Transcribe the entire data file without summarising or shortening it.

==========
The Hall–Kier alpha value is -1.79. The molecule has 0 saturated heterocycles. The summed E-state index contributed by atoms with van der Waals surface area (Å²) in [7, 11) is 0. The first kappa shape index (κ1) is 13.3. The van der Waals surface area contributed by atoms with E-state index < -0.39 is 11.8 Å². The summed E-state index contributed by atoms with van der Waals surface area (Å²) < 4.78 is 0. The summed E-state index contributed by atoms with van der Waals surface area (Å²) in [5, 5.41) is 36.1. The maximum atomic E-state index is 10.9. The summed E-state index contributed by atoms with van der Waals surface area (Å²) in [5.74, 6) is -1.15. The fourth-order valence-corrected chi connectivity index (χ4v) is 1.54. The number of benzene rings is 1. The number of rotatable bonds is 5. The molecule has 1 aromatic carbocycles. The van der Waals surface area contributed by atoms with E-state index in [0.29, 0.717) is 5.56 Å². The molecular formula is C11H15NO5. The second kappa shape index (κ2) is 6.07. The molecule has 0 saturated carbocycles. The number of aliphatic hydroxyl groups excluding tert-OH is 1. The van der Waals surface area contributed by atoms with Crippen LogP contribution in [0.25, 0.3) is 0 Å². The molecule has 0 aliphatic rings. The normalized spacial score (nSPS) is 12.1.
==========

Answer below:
The Hall–Kier alpha value is -1.79. The molecule has 0 saturated heterocycles. The summed E-state index contributed by atoms with van der Waals surface area (Å²) in [7, 11) is 0. The first kappa shape index (κ1) is 13.3. The van der Waals surface area contributed by atoms with E-state index < -0.39 is 11.8 Å². The summed E-state index contributed by atoms with van der Waals surface area (Å²) < 4.78 is 0. The summed E-state index contributed by atoms with van der Waals surface area (Å²) in [5, 5.41) is 36.1. The maximum atomic E-state index is 10.9. The summed E-state index contributed by atoms with van der Waals surface area (Å²) in [5.74, 6) is -1.15. The fourth-order valence-corrected chi connectivity index (χ4v) is 1.54. The number of benzene rings is 1. The number of rotatable bonds is 5. The molecule has 1 aromatic carbocycles. The van der Waals surface area contributed by atoms with E-state index in [0.29, 0.717) is 5.56 Å². The molecular formula is C11H15NO5. The second kappa shape index (κ2) is 6.07. The molecule has 0 saturated carbocycles. The number of aliphatic hydroxyl groups excluding tert-OH is 1. The van der Waals surface area contributed by atoms with Crippen LogP contribution in [0.25, 0.3) is 0 Å². The molecule has 0 aliphatic rings. The normalized spacial score (nSPS) is 12.1.